- Some defined contribution employer schemes may have access to a guaranteed annuity rate (GAR) A feature offered on some defined contribution and older personal pension plans, where a pre-guaranteed rate of income is offered at retirement. The guarantee may rely on taking out a certain type of annuity contract or exercising the guarantee by a certain age or date. A financial adviser will be able to advise if yours offers a GAR and if it offers good value compared to current income options. that could pay a higher guaranteed retirement income than that available on the open market.
- Some occupational schemes may include life cover An insurance contract that, in return for regular premiums, pays out a lump sum if the insured person dies. Some pension schemes may include life cover. that could be lost on transfer.
- Enhanced rights Where a pension scheme offers better-than-standard terms, such as allowing a tax-free lump sum of more than 25% or giving access to the pension fund before age 55. Enhanced rights are most commonly a feature of occupational pension schemes. If someone is thinking of transferring out of a pension scheme, it is important to check that any enhanced rights won’t be lost. Making a block transfer with other scheme members can, in some circumstances, allow enhanced rights to be retained. to a tax-free lump sum of more than 25%, or to take money out before age 55, may be lost unless the transfer is made as part of a block transfer An arrangement where two or more occupational pension scheme members choose to transfer into another scheme at the same time. Where a formal block transfer is made, enhanced rights from the previous scheme (for example, entitlement to a tax-free lump sum of more than 25%, or to take money out before age 55) may be retained. with other scheme members.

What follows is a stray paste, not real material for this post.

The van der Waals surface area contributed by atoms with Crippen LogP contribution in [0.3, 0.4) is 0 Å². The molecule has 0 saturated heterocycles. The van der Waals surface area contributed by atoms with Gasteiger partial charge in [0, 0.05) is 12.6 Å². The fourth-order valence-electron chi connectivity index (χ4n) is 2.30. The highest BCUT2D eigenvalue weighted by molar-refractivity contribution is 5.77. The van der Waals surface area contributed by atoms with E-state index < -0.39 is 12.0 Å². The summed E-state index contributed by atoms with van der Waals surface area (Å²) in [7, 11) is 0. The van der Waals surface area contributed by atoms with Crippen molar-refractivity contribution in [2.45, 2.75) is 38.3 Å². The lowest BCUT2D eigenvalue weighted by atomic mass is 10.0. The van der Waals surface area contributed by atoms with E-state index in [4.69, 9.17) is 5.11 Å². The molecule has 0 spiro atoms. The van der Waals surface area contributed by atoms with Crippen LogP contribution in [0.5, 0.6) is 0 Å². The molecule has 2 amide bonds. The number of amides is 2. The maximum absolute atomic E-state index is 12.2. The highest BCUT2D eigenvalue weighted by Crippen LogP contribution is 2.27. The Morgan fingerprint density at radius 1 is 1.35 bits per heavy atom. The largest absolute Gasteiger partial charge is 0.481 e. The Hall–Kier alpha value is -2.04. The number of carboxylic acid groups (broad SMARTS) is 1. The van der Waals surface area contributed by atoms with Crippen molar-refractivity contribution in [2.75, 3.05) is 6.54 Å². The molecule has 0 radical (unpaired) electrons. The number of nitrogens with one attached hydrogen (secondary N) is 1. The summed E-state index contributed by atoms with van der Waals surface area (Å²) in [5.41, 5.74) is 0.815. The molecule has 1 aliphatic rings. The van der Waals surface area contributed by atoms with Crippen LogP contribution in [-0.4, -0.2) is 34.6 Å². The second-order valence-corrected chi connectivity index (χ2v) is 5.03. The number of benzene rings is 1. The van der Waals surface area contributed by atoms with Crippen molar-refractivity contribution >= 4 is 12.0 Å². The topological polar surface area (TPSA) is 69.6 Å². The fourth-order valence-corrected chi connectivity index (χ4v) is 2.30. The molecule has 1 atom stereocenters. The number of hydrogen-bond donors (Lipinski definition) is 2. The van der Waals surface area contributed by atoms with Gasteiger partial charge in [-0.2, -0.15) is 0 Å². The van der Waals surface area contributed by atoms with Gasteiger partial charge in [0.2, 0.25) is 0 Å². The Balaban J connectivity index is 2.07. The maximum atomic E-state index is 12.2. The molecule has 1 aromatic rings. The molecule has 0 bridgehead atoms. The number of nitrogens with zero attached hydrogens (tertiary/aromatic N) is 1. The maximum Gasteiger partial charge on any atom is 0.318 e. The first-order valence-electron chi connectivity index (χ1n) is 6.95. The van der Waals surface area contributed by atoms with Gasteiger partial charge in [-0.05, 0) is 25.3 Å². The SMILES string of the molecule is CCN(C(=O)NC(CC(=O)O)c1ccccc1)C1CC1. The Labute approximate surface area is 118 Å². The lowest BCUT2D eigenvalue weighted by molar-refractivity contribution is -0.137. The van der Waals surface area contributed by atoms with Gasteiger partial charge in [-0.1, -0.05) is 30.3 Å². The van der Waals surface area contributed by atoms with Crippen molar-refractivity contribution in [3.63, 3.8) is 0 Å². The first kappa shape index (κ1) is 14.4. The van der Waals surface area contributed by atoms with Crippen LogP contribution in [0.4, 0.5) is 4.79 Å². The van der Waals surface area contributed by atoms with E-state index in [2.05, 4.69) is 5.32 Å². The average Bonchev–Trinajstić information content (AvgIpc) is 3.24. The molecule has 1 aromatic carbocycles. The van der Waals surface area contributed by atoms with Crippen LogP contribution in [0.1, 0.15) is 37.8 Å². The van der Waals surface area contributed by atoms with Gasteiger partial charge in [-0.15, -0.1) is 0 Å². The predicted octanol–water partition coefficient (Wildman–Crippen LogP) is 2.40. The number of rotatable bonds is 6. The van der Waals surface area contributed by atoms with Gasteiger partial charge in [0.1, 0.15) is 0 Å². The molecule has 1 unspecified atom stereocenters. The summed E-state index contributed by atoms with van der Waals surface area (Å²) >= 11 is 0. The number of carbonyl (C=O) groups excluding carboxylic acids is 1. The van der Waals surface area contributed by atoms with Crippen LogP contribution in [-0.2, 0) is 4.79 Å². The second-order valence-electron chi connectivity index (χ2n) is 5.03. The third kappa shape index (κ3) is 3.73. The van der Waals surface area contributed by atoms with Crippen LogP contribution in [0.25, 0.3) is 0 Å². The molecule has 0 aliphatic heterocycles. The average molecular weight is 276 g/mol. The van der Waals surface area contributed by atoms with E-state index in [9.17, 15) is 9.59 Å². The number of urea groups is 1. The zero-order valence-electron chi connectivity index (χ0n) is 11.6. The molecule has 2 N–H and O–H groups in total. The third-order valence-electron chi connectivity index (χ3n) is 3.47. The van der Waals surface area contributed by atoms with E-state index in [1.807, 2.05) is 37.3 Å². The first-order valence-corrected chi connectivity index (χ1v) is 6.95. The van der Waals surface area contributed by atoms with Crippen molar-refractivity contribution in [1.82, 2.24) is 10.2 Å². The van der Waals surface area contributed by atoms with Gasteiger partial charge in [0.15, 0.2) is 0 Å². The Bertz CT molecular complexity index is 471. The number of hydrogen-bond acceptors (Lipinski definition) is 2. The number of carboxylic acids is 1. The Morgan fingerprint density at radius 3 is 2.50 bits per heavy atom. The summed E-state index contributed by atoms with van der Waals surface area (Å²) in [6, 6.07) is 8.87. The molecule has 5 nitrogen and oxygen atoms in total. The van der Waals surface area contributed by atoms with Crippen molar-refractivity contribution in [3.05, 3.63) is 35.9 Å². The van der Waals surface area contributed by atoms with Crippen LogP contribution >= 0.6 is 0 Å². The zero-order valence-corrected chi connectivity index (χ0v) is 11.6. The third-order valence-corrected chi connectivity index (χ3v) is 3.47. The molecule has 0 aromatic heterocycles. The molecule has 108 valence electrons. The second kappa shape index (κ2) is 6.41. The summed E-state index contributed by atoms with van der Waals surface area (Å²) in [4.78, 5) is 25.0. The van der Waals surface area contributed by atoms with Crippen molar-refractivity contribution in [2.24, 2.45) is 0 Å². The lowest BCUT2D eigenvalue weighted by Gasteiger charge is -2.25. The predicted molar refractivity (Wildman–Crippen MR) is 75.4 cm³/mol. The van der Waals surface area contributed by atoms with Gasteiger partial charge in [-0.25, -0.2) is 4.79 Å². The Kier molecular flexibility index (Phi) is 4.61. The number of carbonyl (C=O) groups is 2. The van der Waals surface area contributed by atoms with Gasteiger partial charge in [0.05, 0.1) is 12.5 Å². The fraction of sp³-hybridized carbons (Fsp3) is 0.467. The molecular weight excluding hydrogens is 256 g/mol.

- If the existing scheme has lower charges or a wider investment choice or high exit charges Costs charged by some pension plans or investment funds if an investor chooses to transfer their money to another provider. Some pension schemes say they levy exit charges to cover the costs of moving funds elsewhere. , it may be inappropriate to transfer.
Getting advice and guidance
If you are transferring from a final salary scheme or any other scheme with safeguarded benefits, we will insist that you first receive advice from an appropriately qualified financial adviser of your choice who is regulated by the Financial Conduct Authority (FCA) The UK’s chief regulatory body for financial services. Firms that sell or advise on pensions and investments in the UK must be authorised by the FCA. Firms that are FCA-regulated offer investor protection and a complaints system if things go wrong . The adviser must recommend the transfer before we will go ahead. Equally, if you are unsure about ANY transfer to us, we strongly recommend that expert advice is sought.
James Hay cannot provide advice. If you would like to speak to a financial adviser but do not have one, please visit www.unbiased.co.uk or call 0800 023 6868 to find a regulated adviser in your area.
If you are planning to take money out of your pension in the near future, you are also entitled to free, impartial guidance from Pension Wise. You can receive Pension Wise guidance online, over the phone or face to face. Visit www.pensionwise.gov.uk or call either 0800 138 3944 or 0300 330 1003 (from outside the UK +44 20 3733 3495), if you wish to use this service.
James Hay cannot accept any transfer from final salary schemes or other pension schemes with safeguarded benefits unless you can provide documentation of advice from an FCA-regulated adviser that recommends the transfer.